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I was curious if there were examples or instances where one generation of Rabbis established an interpretation of the law which was followed accordingly, only to have another generation of Rabbis lawfully reverse the previous decision entirely.

  • 2
    Are you asking about rabbinic decrees, or rabbinic interpretation of biblical laws? The question seems to be more about the latter, the tag indicates the former, and the recently posted answer also only addresses the former. – Alex Nov 4 '18 at 1:21
  • This happens all the time. But you need to differentiate between laws and regulationsת and frequently it looks very confusing (and I guess there's no way to tell them apart). In theory, all regulations are accepted on the condition to be observed as long as needed. On the other hand, if a ruling was reversed you can be sure a-posteriori it was just a regulation (תקנה). – Al Berko Nov 4 '18 at 11:03
  • Maurice's is a great example of such a תקנה, not a LAW. – Al Berko Nov 4 '18 at 11:03
  • Shemen nochri.. – kouty Nov 4 '18 at 11:35
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In Berachot 23a the Sanhedrin ruled that tefillin must not be brought in a bathroom. So people would leave them outside. But they frequently got stolen. So the Sanhedrin reversed its ruling.

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Tevilas Ezra is one that comes to mind.

https://www.sefaria.org/sheets/99419?lang=bi

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Avoda Zara 35b says:

ואלו דברים של עובדי כוכבים אסורין ואין איסורן איסור הנאה חלב שחלבו עובד כוכבים ואין ישראל רואהו והפת והשמן שלהן. רבי ובית דינו התירו השמן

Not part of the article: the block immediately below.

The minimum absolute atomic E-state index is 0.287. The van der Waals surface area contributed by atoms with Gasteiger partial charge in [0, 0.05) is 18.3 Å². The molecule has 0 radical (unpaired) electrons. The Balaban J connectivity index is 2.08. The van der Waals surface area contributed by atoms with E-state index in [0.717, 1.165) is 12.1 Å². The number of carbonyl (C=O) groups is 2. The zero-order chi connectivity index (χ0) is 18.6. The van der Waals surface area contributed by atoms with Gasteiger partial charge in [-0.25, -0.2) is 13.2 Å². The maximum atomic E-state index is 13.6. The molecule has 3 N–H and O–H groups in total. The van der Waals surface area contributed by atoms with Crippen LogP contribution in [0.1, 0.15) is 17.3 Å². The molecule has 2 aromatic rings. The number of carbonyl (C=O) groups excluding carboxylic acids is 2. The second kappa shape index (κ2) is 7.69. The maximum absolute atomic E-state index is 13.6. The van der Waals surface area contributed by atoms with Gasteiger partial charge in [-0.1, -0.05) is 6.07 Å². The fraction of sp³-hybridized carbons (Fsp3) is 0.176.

there was a Decree not to drink/eat milk that a Goy milked without being seen by a Jew, and not to eat Bread and oil of the Goyim. Rebbi (Rabbi Yehuda Nesia see Rashi) and his Beis din permitted the oil made by a Goy (even though it was initially forbidden to eat).

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One example that comes to mind is in Gittin 58b:

אמרו הלוקח מן הסיקריקון נותן לבעלים רביע ויד בעלים על העליונה רצו בקרקע נוטלין רצו במעות נוטלין אימתי בזמן שאין בידן ליקח אבל יש בידן ליקח הן קודמין לכל אדם רבי הושיב ב"ד ונמנו שאם שהתה בפני סיקריקון שנים עשר חודש כל הקודם ליקח זכה
Originally, Someone who buys land from a crimelord who stole the land from a fellow Jew by threat of death, should pay a quater (Ravs opinion) to the original owner and gets to keep the land. This only applies when the original owner cannot afford to buy his land back. If he can afford the original owner has first rights for the rest of time to buy his land back.
Rebbi made a new Beis Din convention that decided to change the law that the original owner has 12 months to repurchase his land, subsequently he loses his rights and anyone can buy the land and he gives the original owner a quater of the value.

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